** Alert 1518137514.5302344: - vulnerability-detector, 2018 Feb 09 00:51:54 (manager) ->vulnerability-detector Rule: 23505 (level 10) -> 'RHSA-2018:0180: kernel-alt security and bug fix update (Important)' vulnerability.cve: RHSA-2018:0180 vulnerability.title: RHSA-2018:0180: kernel-alt security and bug fix update (Important) vulnerability.severity: High vulnerability.published: 2018-01-25 vulnerability.updated: 2018-01-25 vulnerability.reference: https://access.redhat.com/errata/RHSA-2018:0180 vulnerability.rationale: The kernel-alt packages provide the Linux kernel version 4.x. Security Fix(es): * A flaw was found in the patches used to fix the 'dirtycow' vulnerability (CVE-2016-5195). An attacker, able to run local code, can exploit a race condition in transparent huge pages to modify usually read-only huge pages. (CVE-2017-1000405) Red Hat would like to thank Eylon Ben Yaakov and Daniel Shapiro for reporting this issue. Bug Fix(es): * Due to a bug in the ixgbe and i40e drivers, the socket buffer list (skb list) in some cases got corrupted when running Red Hat Enterprise Linux 7.4 with the kernel version provided by the kernel-alt package on the POWER9 systems. Consequently, a kernel panic occurred. This update fixes ixgbe and i40e, and the kernel no longer panics due to this behavior. (BZ#1518412) * Users can lower the max_sectors_kb setting in the sysfs file system to accommodate certain workloads. Previously, users needed to set the maximum I/O size to either the block layer default or the optional preferred I/O size reported by the device. This update fixes the scsi driver to keep the current heuristic function for the initial setting of max_sectors_kb. As a result, for subsequent invocations, the driver now only updates the current queue limit if it exceeds the capabilities of the hardware. (BZ#1518432) * When performing full-bootme tests on Boston ESS systems running Red Hat Enterprise Linux 7.4 with the kernel version provided in the kernel-alt package, a kernel panic occurred and the operating system dropped into the XMON software. This update fixes the Multi-Queue Block IO Queueing Mechanism (blk-mq), and the kernel no longer panics in these circumstances. (BZ#1518433) * When running the stress test on the file system with the gssstress command, and pulling one disk from one recovery group, "kernel I/O error" was reported, and gssstress became unresponsive. Gssstress now works as expected under the described circumstances. (BZ#1522645) * When using the fwupdate_xl710 utility to apply updates for NVM Intel Ethernet Converged Network Adapter XL710 on machines running Red Hat Enterpise Linux 7.4 with the kernel version provided in the kernel-alt package, a deadlock sometimes occurred when the i40e driver was acquiring access to the Non-Volatile Memory (NVM) of the device. Consequently, NVM acquire timeouts occurred, the firmware update failed with the following error message: "Failed Acquiring NVM resource for read err=-53 status=0xa", and left the device's memory in a corrupted state. This update fixes the i40e driver, and the firmware updates no longer fail due to this behavior. (BZ#1522843) * Previously, on POWER9 systems with more than 100 Pstates, the cpufreq driver did not handle the cases when the NxN matrix denominated transition table (trans_table) overflowed beyond the PAGE_SIZE boundary correctly. Consequently, reading trans_table for any of the CPUs failed with the following error: "fill_read_buffer: show+0x0/0xa0 returned bad count" With this update reading trans_table for any of the CPUs now proceeds as expected under the described circumstances. (BZ#1522844) * Previously, the /sys/firmware/opal/exports directory did not contain an export node. Consequently, a range of memory in the Open Power Abstraction Layer (OPAL) that the operating system attempted to export to user space for debugging purposes was not available. With this update the sysfs file under /sys/firmware/opal/exports is now available for each property found there, and this file can be used for debugging purposes. (BZ#1522845) vulnerability.state: Fixed vulnerability.affected_package: kernel-devel vulnerability.version: 3.10.0-514.26.2.el7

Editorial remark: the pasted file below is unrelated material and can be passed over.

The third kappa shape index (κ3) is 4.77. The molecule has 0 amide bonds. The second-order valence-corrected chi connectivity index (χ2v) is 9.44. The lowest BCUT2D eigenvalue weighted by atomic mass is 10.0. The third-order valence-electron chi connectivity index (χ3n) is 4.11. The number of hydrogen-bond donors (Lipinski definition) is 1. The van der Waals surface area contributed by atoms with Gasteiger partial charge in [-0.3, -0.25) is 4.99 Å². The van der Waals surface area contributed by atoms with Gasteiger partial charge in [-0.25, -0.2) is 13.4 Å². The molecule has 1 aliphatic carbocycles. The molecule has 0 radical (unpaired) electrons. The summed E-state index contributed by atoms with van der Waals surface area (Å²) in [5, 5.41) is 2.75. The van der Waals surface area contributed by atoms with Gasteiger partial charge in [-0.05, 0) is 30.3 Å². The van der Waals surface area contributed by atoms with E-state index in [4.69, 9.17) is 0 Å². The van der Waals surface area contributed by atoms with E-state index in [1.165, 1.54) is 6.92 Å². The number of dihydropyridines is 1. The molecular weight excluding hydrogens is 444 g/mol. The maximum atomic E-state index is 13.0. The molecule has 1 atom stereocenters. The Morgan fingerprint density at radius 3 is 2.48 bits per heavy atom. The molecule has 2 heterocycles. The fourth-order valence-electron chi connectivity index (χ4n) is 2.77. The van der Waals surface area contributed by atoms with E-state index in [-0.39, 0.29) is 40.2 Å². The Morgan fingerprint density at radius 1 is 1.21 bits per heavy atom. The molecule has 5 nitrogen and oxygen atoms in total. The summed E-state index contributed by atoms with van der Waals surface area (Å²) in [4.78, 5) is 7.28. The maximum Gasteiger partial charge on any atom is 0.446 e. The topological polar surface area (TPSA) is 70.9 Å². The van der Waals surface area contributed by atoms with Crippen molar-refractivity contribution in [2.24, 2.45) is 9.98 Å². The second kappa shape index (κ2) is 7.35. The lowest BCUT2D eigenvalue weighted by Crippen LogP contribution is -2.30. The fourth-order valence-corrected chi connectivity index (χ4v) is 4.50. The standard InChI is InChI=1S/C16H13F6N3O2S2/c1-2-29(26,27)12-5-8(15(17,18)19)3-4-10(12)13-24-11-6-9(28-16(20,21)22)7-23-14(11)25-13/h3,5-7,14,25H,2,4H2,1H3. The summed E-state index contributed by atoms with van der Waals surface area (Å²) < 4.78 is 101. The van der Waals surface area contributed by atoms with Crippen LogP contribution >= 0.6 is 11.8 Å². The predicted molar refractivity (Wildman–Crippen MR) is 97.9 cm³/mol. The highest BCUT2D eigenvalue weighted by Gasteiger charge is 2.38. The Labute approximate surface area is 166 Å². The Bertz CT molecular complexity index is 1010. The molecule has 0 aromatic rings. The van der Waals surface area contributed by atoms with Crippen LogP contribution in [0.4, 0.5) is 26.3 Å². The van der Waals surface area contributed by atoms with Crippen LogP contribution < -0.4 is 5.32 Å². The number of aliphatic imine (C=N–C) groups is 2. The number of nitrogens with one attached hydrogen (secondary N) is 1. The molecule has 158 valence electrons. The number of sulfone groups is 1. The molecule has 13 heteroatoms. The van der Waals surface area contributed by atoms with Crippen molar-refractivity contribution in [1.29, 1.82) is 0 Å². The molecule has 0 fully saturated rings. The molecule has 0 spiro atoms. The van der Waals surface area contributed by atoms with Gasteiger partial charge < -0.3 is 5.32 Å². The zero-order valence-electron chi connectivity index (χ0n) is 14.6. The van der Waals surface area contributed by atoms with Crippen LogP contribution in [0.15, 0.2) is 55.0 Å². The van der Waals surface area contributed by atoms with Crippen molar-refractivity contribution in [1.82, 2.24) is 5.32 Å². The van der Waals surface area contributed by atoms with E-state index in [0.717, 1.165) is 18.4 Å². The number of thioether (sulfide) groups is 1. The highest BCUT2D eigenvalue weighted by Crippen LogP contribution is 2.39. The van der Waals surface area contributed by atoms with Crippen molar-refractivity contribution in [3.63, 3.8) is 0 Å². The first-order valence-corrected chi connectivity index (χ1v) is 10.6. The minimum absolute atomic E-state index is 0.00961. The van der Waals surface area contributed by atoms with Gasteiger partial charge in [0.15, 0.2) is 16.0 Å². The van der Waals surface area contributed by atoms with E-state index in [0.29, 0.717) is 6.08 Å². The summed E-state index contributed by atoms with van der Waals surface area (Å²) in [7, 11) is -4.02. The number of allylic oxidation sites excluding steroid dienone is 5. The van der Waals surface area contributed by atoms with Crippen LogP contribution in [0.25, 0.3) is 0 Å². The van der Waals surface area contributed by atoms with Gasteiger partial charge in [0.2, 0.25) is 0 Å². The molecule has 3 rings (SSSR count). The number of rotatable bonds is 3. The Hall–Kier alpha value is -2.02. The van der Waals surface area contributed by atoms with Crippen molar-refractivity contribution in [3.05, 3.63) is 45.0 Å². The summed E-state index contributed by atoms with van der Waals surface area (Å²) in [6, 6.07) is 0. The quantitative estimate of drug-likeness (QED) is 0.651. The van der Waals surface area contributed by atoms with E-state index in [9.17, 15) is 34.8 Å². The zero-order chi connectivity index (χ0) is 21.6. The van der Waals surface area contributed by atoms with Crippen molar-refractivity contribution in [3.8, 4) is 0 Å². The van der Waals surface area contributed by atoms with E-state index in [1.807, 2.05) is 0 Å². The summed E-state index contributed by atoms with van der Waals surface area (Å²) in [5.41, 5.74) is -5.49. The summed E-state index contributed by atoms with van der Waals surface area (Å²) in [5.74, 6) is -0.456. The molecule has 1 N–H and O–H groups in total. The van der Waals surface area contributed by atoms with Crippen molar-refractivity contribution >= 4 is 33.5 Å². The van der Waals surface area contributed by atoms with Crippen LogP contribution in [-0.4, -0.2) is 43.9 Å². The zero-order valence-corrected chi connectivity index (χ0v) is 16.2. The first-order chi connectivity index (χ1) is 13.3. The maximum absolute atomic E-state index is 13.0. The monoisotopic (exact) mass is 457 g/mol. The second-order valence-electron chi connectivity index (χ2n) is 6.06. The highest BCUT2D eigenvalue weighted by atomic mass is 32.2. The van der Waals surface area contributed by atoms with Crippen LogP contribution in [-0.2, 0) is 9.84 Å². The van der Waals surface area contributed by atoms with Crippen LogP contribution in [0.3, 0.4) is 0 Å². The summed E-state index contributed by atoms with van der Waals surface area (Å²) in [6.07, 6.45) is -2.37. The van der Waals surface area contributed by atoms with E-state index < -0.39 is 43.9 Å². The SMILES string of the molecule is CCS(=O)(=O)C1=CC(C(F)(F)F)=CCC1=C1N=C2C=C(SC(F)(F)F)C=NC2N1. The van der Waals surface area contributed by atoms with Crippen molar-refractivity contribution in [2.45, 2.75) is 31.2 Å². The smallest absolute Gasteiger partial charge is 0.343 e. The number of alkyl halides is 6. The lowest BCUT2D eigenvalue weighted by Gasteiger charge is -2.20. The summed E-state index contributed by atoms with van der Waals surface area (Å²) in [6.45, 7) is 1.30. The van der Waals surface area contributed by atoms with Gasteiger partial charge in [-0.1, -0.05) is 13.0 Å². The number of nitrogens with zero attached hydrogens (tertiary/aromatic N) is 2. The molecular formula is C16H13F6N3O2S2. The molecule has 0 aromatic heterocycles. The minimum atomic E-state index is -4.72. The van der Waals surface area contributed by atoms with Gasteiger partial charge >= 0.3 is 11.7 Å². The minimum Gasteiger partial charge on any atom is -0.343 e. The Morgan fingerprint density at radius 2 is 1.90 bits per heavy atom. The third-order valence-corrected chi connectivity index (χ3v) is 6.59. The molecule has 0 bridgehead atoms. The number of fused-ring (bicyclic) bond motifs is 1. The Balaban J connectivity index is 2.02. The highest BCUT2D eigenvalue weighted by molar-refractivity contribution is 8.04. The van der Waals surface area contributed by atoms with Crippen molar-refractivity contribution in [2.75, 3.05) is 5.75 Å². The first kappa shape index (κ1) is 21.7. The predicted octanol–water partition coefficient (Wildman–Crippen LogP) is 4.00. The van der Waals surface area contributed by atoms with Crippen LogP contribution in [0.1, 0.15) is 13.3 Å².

The following image shows a vulnerability alert on Kibana: